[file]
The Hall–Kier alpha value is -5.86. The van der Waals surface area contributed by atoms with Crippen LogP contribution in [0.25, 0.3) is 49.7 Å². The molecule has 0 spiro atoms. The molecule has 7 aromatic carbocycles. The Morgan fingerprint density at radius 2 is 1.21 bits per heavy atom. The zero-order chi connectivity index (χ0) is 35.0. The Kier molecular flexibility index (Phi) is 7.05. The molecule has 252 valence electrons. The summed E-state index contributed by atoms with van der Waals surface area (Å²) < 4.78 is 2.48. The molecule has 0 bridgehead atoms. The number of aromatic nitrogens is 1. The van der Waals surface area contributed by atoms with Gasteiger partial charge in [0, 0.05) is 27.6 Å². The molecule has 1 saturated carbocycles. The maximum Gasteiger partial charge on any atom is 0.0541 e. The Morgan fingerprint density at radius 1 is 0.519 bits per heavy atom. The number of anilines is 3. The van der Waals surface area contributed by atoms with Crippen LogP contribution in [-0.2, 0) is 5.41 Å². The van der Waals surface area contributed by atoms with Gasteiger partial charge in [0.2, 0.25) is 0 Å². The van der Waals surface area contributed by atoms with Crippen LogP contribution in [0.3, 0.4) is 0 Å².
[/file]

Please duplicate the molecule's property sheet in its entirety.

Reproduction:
The Hall–Kier alpha value is -5.86. The van der Waals surface area contributed by atoms with Crippen LogP contribution in [0.25, 0.3) is 49.7 Å². The molecule has 0 spiro atoms. The molecule has 7 aromatic carbocycles. The Morgan fingerprint density at radius 2 is 1.21 bits per heavy atom. The zero-order chi connectivity index (χ0) is 35.0. The Kier molecular flexibility index (Phi) is 7.05. The molecule has 252 valence electrons. The summed E-state index contributed by atoms with van der Waals surface area (Å²) < 4.78 is 2.48. The molecule has 0 bridgehead atoms. The number of aromatic nitrogens is 1. The van der Waals surface area contributed by atoms with Gasteiger partial charge in [0, 0.05) is 27.6 Å². The molecule has 1 saturated carbocycles. The maximum Gasteiger partial charge on any atom is 0.0541 e. The Morgan fingerprint density at radius 1 is 0.519 bits per heavy atom. The number of anilines is 3. The van der Waals surface area contributed by atoms with Crippen LogP contribution in [-0.2, 0) is 5.41 Å². The van der Waals surface area contributed by atoms with Gasteiger partial charge in [0.2, 0.25) is 0 Å². The van der Waals surface area contributed by atoms with Crippen LogP contribution in [0.3, 0.4) is 0 Å².